Saturday, 24 March 2012

Home, Home

a warm welcome
When C was a girl – when C was P, in fact – she used to go on the train to visit her granny in Lancing, in Sussex. The train stopped at Hove, where the guard, or the station master, would announce the fact in a two-note descant, 'Hove, Hove,' a chime we have adopted when referring to home: and home, home never seemed more melodious than it did today, with C emerging yesterday from eight days of Hogarthian horror in a hospital showing the strain of Tory depredations into a weekend of such confirmed Springiness that it bounced our souls skyward.

garden, dog, bench, Sun, beloved... smiling on

Thursday, 22 March 2012

Just for clarification

Nothing has actually changed with today's news, except that we have more information. Plan A is still in place, the plants still grow, the sun still rises and C is still here, confounding medical expectations and filling rooms with her particular light.

good news and not so good news

The endoscopy was a success, opening the stent again, and C will be home tomorrow.

Sadly, a CT scan revealed secondaries in her liver, so the prospect of C having 'a year or two' dangled by the consultant if she proved to be free of other tumours has been removed: they are equivocal about her seeing out the summer, and the most likely outcome is that she will get progressively weaker and her life more circumscribed, so it's back to plan A and wringing the last drop of juice from life.

Ever since I had to tell my mother that my father was dead, and saw the light go out in her eyes, I've hated to be the bearer of bad tidings, but it seems to be my lot.

Anyone who wants to talk to me, feel free to ring. I'll be glad to hear from you

Monday, 19 March 2012

waiting game

C has yet to have her endoscopy: it may happen tomorrow, but probably Wednesday, with a view to getting her home on Friday. She is in reasonable good spirits, eating a bit, and is now in a much better ward with views of the sky and distant hills and a nice group of women.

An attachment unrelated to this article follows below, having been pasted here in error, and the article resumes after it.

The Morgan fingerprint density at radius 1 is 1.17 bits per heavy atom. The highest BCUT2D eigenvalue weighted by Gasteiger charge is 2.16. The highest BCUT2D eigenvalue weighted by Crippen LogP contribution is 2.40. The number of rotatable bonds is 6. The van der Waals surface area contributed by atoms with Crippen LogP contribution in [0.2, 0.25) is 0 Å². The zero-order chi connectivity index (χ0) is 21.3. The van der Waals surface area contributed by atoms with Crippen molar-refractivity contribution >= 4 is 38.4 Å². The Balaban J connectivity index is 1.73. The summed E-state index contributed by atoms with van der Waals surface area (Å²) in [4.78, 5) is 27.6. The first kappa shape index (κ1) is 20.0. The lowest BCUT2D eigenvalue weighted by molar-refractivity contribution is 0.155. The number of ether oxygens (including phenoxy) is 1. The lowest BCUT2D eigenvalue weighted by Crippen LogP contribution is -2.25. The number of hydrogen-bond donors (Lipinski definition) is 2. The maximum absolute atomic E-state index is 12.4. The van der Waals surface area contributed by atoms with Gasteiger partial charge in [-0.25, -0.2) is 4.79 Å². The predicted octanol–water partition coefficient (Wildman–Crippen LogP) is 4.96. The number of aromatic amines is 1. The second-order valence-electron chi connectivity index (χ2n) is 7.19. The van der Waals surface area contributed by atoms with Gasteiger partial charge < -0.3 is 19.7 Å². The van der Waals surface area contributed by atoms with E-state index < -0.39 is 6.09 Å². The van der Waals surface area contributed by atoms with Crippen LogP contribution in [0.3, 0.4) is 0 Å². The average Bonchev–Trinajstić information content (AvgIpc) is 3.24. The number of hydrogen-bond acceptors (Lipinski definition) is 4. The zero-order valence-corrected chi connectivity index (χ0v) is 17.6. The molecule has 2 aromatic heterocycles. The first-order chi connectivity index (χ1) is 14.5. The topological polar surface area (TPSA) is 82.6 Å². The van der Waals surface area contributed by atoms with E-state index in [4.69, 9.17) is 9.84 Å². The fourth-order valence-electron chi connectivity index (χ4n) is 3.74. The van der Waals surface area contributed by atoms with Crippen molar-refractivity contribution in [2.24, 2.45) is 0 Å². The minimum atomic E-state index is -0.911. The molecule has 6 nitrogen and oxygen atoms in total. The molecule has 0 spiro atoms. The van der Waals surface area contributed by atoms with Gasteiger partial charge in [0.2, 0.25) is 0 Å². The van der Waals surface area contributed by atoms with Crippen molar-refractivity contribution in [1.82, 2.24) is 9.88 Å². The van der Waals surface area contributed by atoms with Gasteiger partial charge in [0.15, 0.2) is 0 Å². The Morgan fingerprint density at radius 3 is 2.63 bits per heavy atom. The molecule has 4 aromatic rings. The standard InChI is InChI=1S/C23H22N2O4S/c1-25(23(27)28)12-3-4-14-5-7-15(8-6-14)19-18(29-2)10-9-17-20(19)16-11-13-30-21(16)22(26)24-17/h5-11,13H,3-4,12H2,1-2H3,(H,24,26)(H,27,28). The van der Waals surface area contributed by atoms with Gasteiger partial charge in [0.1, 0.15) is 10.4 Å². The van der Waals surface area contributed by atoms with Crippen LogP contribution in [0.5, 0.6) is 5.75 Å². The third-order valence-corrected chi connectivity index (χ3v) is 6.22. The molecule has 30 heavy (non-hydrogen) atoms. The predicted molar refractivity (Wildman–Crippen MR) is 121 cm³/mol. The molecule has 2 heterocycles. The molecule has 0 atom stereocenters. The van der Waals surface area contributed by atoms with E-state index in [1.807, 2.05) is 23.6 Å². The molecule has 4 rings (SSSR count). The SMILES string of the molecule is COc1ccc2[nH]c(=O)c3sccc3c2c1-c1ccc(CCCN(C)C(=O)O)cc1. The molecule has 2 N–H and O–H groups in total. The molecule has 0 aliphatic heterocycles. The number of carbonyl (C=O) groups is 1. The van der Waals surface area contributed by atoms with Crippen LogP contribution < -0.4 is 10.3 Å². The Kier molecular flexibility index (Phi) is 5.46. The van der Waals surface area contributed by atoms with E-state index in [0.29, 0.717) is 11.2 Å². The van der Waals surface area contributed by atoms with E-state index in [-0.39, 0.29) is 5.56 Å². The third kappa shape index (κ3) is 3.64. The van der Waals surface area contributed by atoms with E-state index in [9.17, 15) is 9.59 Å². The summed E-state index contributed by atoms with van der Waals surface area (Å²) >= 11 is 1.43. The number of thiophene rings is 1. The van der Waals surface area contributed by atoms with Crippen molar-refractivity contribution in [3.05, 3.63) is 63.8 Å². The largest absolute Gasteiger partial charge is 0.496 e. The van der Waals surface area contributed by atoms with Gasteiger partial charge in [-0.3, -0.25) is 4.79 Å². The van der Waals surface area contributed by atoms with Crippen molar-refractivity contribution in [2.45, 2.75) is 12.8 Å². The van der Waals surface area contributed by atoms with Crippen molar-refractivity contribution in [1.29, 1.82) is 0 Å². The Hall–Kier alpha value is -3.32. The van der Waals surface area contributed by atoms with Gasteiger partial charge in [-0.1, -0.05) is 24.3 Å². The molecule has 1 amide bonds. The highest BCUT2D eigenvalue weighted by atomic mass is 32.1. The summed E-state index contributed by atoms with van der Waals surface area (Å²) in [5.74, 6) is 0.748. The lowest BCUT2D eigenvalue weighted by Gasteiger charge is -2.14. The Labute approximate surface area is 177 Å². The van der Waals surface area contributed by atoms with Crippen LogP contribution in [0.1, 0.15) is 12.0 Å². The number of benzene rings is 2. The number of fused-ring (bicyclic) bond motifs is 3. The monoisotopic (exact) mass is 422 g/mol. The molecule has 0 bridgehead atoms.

Over the last few days, our friend Phil has given up his study leave and weekend to come down from Wales and ferry me around, which has allowed C to have a daily commune with her darling dog K in the car park: this was yesterday

apologies for the blurs: a few drops of moisture condensed on the lens

Saturday, 17 March 2012


The hospital has established that there are no secondary cancers apparent, which is great, and also that she has septicaemia, rooted in an infection in the liver caused by a blockage of the bile duct.

They are currently treating her with IV antibiotics (she is still inclined to throw up anything she swallows unless she gets a shot of a powerful anti-emetic first), and she will have an endoscopy on Monday to see exactly what's causing it and to remedy it: it might be the stent is blocked internally with tiny pieces of gall-stone or other detritus, in which case they will attempt to clear it, or it might be that the tumour has closed it beyond the stent, in which case they will attempt to fit a third or adjust the current one.

Thanks to everyone for their concern: I'll post again on Monday when I hope to know a little more

Thursday, 15 March 2012

Bulletin: Back in the Jug Agane

C was well enough yesterday: we had visitors, she went out to Big Cred to do some shopping, Then, suddenly, around 8 pm when I was getting dinner, she had a serious shivering fit – rigours I think they call it – that went on for about an hour: then she was too hot, and then she started to throw up. We got her warm and stabilized, and she slept for a while, with me dozing in the armchair for a couple of hours, until about 1.30, when the fool dog decided he had to go out for a pee and a crap. As C was sleeping soundly, I kept him downstairs with me while I cleaned up the kitchen and dithered around until about 2.15, when I delivered him back to the bedroom, had a few words with C, who was barely conscious, then went to bed in the guest room. By this time, I had woken up, so I read for a while. I turned the light out at three, then almost immediately heard the unmistakeable sounds of vomiting on the baby monitor we use as a one way intercom. 

She could not keep down water, pills, anything, so I phoned the night medical service, got dressed, and waited. They came at four, and the doc gave C a shot to quieten her stomach. I went back to bed at 5 (setting the alarm for 7.30 so I could wake up C in time for here morning pill regime – so many of the various pills she takes have sedative effects that she cannot rely on an alarm clock to wake her), and slept until 7, when the baby monitor woke me again – fool dog needed out. So I took him downstairs and let him into the garden and made C, who was awake and stirring, another cup of weak Earl Grey tea, current tipple of choice. At this point it was 7.30 or so: C had her pills and ran a bath, while I got into our bed and got my head down for two more hours, interrupted only by going down to the kitchen a couple of times to make C - who had acquired a raging thirst, the symptoms just kept on coming – more tea.